Sept. 27, 2018 - The American Foundation for Suicide Prevention began as a research organization, and is currently the largest private funder of suicide prevention research. As part of her work volunteering for her local AFSP chapter, Meg Graf of Illinois has helped bring AFSP’s Research Connection program to her local area. Here, she discusses her personal connection to the cause, and how her community has benefited from the program.
How and why did you first get involved with your local AFSP chapter? What’s your connection to the cause?
I first got involved with AFSP after facing a difficult personal battle with OCD. I wanted to turn the hard part of my story into something positive, and decided to help others in regard to mental health. I first became involved in AFSP by volunteering to help crew the Chicago Overnight Out of the Darkness Walk in 2009. I now serve on the board of directors for the Illinois chapter, and work closely with our local staff to put together educational programs, including our annual Research Connection Program.
Why is suicide research important to you?
As someone living with a severe anxiety disorder, I am extremely aware that there are constantly new findings in psychiatry and mental health. I believe in evidence-based methods for effective treatment of mental health conditions, and these are found through research. The more we understand how the brain works and how to treat it, the faster we can effectively help people who are suffering.
What exactly is the Research Connection Program? How does it work?
The Research Connection Program is a way to showcase the suicide prevention research being done by AFSP-funded researchers. A chapter identifies an AFSP-funded researcher, and invites him or her to share the findings from their work with local supporters from the community.
Our chapter has had great success presenting the Research Connection Program as a ‘Lunch and Learn’ format, inviting our chapters’ constituents and community members to attend, along with local psychology and psychiatry professionals, and students. We believe in the importance of sharing new research findings with those who can use it the most, so we all learn more about suicide and how we can prevent it. This also gives our supporters an opportunity to learn more about how the funds they raise through events like the Out of the Darkness Walks are used to help with suicide prevention.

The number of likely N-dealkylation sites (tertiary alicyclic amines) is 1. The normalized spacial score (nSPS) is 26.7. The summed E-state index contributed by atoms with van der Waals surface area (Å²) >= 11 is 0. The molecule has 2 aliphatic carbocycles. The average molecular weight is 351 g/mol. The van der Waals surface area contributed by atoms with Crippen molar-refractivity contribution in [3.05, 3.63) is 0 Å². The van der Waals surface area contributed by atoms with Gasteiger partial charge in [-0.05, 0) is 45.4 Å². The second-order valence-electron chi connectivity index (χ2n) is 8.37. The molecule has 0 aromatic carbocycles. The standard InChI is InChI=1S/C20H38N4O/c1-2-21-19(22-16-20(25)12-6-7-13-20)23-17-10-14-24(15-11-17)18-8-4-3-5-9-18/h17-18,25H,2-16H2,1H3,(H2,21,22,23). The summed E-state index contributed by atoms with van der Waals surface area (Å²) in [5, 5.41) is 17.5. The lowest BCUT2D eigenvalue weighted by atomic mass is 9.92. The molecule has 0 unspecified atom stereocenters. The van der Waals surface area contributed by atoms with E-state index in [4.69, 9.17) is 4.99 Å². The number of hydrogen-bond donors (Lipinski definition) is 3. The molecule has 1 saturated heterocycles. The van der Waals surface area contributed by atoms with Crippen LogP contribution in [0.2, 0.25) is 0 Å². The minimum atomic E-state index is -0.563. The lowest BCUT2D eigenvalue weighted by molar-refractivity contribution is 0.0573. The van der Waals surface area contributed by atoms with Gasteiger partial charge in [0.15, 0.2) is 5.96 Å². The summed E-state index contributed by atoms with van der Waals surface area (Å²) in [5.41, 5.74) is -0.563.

What topics were covered when you’ve brought the Research Connection Program to your community?
These events have covered several different topics, including genetic markers and suicide, the use of brain scans in researching suicide, and pediatric bipolar disorder and its connection to suicide.
Have you – or others in attendance – ever been surprised by what you’ve learned?
I don’t think surprised is the right word. I do know that people have often left feeling more hopeful. The researcher who presented at our Research Connection program in 2018, Dr. Herbert Meltzer, for instance, shared how the drug ketomine can help people in crisis. Hearing that there is something that can make a real, immediate difference in someone’s life brought a lot of hope to this year’s attendees.
What kind of impact has bringing these Research Connection presentations had on your community? Is there greater understanding?
AFSP’s Research Connection program provides our supporters with both hope and understanding, knowing that we continue to learn more and more about suicide every day, thanks to the research that’s being done. For medical professionals and students who attend, I love knowing that they leave with a greater understanding of the brain and mental health, as well as the very latest findings in the field. I look forward to working with my local staff to plan our 2019 Research Connection event, and having another great AFSP-funded researcher share more about their work to help prevent suicide.
To learn more about suicide prevention research and AFSP, click here.
To find and connect with your local AFSP chapter, click here.